This past year, we asked our 11 oldest—they were all 10 or up—to take some sharing time during the BOC ceremony and share 3 things. Again, I pulled them together—positive peer pressure at work here—I pulled them together and I said: “I would like you all to share three things. The first thing is: “What is your favorite verse?” [Second]: “What is one thing you want God to do in your life in the coming year?” Then, three: “What is a piece of advice you have for your younger cousins?”
We had no idea what they would say. It was unrehearsed; it was those very simple questions. What they shared was amazing! One of my grandsons shared the verse in Proverbs about iron sharpens iron, so one man sharpens another. That was his favorite verse; he said, “You really need to pick good friends, and stick with those friends; because you need buddies for your whole life.” I thought, “Oh, my goodness!” One of them shared that he wanted God to give him patience; that was his prayer for the coming months. Another one shared to the younger cousins: “Be thankful to your mom and dad.” I’m thinking, “Oh, my goodness; the parents ought to be here!”—you know? They weren’t.
That was really special for us; because you don’t know—especially as you hit those pre-teen years or the ten or eleven-year-old that’s really reticent to open up—you don’t know what’s going on inside of them.
Dave: And we know that—if Poppy says that, or Grandpa, or Grandma says that—zing!
Dave: But when a cousin says it? You know, as a pastor, when somebody comes in and preaches something, everybody goes, “Oh, my goodness!” I go, “I’ve been saying that for ten years!”—they never listen. But when the cousin says it?—it’s going to stick.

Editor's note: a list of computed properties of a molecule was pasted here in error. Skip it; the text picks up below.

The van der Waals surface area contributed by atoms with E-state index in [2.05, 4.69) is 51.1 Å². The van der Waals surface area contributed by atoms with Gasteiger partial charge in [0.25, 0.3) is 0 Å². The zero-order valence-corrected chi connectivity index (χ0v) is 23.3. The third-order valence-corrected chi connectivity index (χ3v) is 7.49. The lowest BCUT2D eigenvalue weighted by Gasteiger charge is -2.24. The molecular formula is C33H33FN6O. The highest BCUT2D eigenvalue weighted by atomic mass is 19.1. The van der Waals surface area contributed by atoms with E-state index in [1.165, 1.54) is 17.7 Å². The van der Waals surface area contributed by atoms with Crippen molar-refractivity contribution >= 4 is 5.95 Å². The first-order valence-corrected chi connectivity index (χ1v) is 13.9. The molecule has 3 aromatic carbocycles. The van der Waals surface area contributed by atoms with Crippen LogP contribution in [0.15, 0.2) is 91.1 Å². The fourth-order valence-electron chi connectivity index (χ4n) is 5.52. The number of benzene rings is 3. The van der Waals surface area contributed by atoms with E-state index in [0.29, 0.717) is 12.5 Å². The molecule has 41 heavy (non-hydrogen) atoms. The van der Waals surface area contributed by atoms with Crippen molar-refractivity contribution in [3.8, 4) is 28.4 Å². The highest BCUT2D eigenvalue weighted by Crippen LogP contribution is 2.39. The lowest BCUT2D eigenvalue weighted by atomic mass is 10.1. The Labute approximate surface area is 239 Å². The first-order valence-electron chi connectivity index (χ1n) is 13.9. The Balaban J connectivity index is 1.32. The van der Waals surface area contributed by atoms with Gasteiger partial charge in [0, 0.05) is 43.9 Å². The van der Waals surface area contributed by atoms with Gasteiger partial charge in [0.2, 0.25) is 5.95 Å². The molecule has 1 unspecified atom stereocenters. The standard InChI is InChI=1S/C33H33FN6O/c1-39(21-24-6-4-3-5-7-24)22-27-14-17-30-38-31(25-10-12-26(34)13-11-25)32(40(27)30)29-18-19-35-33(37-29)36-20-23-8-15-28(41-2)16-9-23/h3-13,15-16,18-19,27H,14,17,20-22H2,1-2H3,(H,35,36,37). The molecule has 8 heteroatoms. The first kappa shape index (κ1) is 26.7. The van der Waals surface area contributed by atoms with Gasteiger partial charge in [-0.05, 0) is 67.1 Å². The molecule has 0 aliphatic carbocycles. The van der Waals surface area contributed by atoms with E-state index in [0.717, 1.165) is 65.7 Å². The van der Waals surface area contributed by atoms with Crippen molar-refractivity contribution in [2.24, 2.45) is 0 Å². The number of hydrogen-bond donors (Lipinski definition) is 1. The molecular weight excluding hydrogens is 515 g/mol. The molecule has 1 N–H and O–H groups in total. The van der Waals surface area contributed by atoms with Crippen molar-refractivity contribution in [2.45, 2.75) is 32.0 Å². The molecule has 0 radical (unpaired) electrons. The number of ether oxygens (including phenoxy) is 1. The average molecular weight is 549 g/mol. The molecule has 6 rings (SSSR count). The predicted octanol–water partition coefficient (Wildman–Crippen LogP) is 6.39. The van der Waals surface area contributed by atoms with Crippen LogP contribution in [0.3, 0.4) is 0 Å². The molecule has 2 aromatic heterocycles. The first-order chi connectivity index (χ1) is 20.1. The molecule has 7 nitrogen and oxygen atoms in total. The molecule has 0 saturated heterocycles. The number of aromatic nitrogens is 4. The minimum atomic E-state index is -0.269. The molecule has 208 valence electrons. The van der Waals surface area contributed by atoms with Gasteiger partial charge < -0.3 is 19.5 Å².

Bob: Just having this conversation—and it has been motivating and inspiring—I’m reminded of what a treasure you are and how all of us have benefitted from your writing over the years: And Then I Had Kids/And Then I Had [Teenagers]; the books that you and John have written together; the books that you have written; your contribution to the Art of Parenting® [video series]—and being a part of that with Dave and Ann—we’re just grateful that you’d be here with us and that you keep passing on the wisdom.
Dave: We’ve got a little bit of Cousin Camp right here. [Laughter]
Bob: That’s right.
Ann: Thank you for training and teaching so many.
Susan: Oh, well, thank you! You know, we haven’t done it perfectly. Again, I want to leave with one thing: we’re all going to feel like we’ve ruined our kids, but our ability to ruin our children is not nearly as great as God’s power to redeem them.
Bob: Yes, that’s great; thank you, Susan.
Susan: Thank you.
Bob: Thanks for the book/for a manual for all of us to have a guide for how to do this. The book is called Cousin Camp. You can go to FamilyLifeToday.com to order your copy, or you can call 1-800-FL-TODAY. Again, the title of the book: Cousin Camp by Susan Yates. Go to FamilyLifeToday.com and order online, or call to order: 1-800-358-6329—that’s 1-800-“F” as in family, “L” as in life, and then the word, “TODAY.”
By the way, Susan has created something special that we want to make available to you. It’s a downloadable PDF called “Camp at Home: 100 Practical Ideas for Families”; it’s free to download. Go to our website, FamilyLifeToday.com, and you can download it from there.
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Now, tomorrow, we want to introduce you to a couple who, at one point, their marriage was a real mess; but God has turned that mess into a mission. We’ll meet Tim and Kathy Bush tomorrow. I hope you can join us for that.
I want to thank our engineer today, Keith Lynch, along with our entire broadcast production team. On behalf of our hosts, Dave and Ann Wilson, I’m Bob Lepine. We will see you back tomorrow for another edition of FamilyLife Today.